He was an intellectual giant. But, apart from Southeast Asia, his thought and works are little known. His full name was Haji Abdul Malik bin Abdul Karim Amrullah (1908–1981), but he was more popularly known as ‘Hamka’. He belonged to a genealogy of thinkers and reformers whose intellectual formations and reformist visions were linked to the wider world of Islam and whose tireless efforts left an enduring mark on the history of Southeast Asian Islam. 

One of Hamka’s paternal ancestors was Tuanku Nan Tuo (1723–1830), a respected Sumatran scholar who returned to Minangkabau after years of studying in Mecca to lead the ‘Padri movement’ in the early nineteenth century. The movement aimed at ridding heterodoxies that were rampant in Malay society then and, in the process, endeavoured to end Dutch dominance in many sectors of the local economy. Hamka’s grandfather, Muhammad Amrullah (1840–1909), was the leader of the Naqshabandiyyah Brotherhood in Sumatra; his followers came from many parts of the Malay world. He was a known expert on Qur’anic exegesis, Islamic jurisprudence, Sufism, and Arabic linguistics. His son, Abdul Karim Amrullah (1879–1945), chose a different, reformist path. Also educated in Mecca, he, however, shunned Sufi practices and mystical beliefs. Like his grandfather Tuanku Nan Tuo, Abdul Karim was a fiery orator, a fearless polemicist, and a combative writer. He promoted freedom of thought and expression among his followers and espoused modernist interpretations of Islam. Active in reformist organisations such as the Muhammadiyah, Abdul Karim’s ardent critiques of the traditional ulama and conservative elites had earned him imprisonment on a few occasions. Hamka was certainly moved by the efforts of his forebears, and more so, by the steadfastness of his father. He saw that amidst their differences, they were all devoted to uprooting one fundamental cause of Muslim backwardness: ignorance.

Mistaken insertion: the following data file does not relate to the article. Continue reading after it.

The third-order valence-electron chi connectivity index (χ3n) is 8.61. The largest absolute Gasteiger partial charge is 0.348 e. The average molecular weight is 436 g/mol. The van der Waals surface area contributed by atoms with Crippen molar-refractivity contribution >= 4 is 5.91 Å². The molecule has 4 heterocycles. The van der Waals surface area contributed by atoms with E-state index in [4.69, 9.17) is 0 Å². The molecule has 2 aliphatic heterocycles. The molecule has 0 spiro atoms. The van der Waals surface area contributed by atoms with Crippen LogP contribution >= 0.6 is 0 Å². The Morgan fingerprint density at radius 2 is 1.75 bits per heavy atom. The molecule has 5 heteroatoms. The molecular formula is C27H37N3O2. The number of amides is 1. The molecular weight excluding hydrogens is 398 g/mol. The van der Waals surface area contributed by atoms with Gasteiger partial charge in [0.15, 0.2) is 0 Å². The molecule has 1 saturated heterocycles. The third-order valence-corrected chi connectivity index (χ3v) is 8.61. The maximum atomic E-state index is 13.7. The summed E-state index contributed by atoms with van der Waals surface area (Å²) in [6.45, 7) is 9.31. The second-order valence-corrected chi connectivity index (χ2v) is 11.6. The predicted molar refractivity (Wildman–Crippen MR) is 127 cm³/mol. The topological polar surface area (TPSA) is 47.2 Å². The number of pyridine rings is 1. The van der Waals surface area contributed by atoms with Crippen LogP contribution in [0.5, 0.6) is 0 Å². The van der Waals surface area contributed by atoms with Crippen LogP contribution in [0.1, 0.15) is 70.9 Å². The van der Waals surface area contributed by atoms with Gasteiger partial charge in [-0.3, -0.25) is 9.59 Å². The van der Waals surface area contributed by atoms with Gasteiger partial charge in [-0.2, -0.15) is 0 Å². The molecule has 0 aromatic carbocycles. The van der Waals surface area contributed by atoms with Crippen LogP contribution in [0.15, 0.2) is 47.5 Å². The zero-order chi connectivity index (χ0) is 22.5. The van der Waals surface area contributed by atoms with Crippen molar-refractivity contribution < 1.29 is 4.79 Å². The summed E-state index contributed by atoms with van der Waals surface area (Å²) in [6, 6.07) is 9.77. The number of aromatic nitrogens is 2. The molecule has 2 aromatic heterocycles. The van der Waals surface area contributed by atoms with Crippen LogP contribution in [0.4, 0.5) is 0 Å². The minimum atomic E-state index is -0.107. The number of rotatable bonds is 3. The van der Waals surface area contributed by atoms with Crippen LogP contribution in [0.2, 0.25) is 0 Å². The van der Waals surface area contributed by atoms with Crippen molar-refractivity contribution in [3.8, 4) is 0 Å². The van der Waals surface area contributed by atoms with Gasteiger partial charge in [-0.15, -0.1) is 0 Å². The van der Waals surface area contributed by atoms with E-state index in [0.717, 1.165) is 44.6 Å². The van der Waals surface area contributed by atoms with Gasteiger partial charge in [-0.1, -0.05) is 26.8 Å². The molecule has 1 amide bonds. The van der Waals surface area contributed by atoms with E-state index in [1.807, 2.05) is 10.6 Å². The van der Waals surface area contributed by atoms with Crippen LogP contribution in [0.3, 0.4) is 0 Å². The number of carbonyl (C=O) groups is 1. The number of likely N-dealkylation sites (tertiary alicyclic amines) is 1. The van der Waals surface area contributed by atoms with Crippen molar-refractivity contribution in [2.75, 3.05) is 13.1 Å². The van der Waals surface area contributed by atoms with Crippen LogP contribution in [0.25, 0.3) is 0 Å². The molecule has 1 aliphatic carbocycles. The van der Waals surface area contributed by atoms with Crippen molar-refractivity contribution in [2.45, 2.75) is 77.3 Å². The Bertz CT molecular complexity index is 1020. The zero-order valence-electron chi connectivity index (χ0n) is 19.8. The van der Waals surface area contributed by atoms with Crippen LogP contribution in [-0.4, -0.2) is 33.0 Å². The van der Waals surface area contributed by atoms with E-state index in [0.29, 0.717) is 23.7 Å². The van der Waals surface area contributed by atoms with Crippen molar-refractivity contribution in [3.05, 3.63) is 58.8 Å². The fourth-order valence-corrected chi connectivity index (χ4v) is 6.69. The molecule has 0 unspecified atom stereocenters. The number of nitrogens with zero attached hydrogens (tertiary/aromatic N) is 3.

Indeed, the will to undo the effects of ignorance in Muslim societies became Hamka’s lifetime passion and promotion. In the span of five decades, he authored more than a hundred novels, Islamic books, and thousands of essays as well as opinion pieces, covering a wide range of topics, including history, theology, philosophy, Islamic jurisprudence, and spirituality. Most of these works have been republished and a number have been popularised in the form of stage plays and movies. Hamka was more than a writer. Father of ten children, he joined many Indonesians in the revolutionary struggle against the Dutch during the Indonesian Revolution (1945–1949). He was, at the same time, actively involved in a few Muslim institutions and parties such as the Masjid Agung Kebayoran Baru, Muhammadiyah, and the Parti Islam Masyumi. In 1958, in recognition of his intellectual and grassroots activism, Hamka was conferred an honorary doctorate by Al-Azhar University; among the few Indonesians other than his father to have received such a prestigious award. After he was appointed, in 1975, the first chairman of the Majilis Ulama Indonesia (MUI, the Indonesian Ulama Council), his views were solicited by politicians and scholars alike. Lectures and interviews with radio and television channels were almost daily ritual for him up until his dying years. By the time he died, on 24 July 1981, several books and articles had already been published discussing and honouring Hamka’s contributions in so many areas of Muslim life. It is not unwarranted to claim that the history of Muslim thought in Southeast Asia cannot be properly articulated or presented without, at least, a passing reference to Hamka. His commitment to exposing the ramifications of ignorance among Muslims, and the avenues that could take Muslims out of that conundrum, was phenomenal and is rightly remembered.

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